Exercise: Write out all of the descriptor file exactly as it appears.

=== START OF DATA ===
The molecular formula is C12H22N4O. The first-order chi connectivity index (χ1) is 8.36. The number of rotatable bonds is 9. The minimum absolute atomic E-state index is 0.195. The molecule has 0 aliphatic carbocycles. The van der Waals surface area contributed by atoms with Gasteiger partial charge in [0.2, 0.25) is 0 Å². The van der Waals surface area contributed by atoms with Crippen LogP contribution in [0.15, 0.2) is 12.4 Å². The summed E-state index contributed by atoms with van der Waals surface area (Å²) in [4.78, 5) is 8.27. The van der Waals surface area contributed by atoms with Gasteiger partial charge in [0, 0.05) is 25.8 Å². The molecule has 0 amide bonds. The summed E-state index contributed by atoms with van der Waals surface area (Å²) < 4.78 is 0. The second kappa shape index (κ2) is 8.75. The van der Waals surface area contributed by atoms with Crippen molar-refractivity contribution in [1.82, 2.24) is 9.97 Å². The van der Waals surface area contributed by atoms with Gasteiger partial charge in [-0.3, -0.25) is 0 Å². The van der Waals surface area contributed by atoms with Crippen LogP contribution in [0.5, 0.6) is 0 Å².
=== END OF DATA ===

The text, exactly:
The molecular formula is C12H22N4O. The first-order chi connectivity index (χ1) is 8.36. The number of rotatable bonds is 9. The minimum absolute atomic E-state index is 0.195. The molecule has 0 aliphatic carbocycles. The van der Waals surface area contributed by atoms with Gasteiger partial charge in [0.2, 0.25) is 0 Å². The van der Waals surface area contributed by atoms with Crippen LogP contribution in [0.15, 0.2) is 12.4 Å². The summed E-state index contributed by atoms with van der Waals surface area (Å²) in [4.78, 5) is 8.27. The van der Waals surface area contributed by atoms with Gasteiger partial charge in [0, 0.05) is 25.8 Å². The molecule has 0 amide bonds. The summed E-state index contributed by atoms with van der Waals surface area (Å²) < 4.78 is 0. The second kappa shape index (κ2) is 8.75. The van der Waals surface area contributed by atoms with Crippen molar-refractivity contribution in [1.82, 2.24) is 9.97 Å². The van der Waals surface area contributed by atoms with Gasteiger partial charge in [-0.3, -0.25) is 0 Å². The van der Waals surface area contributed by atoms with Crippen LogP contribution in [0.5, 0.6) is 0 Å².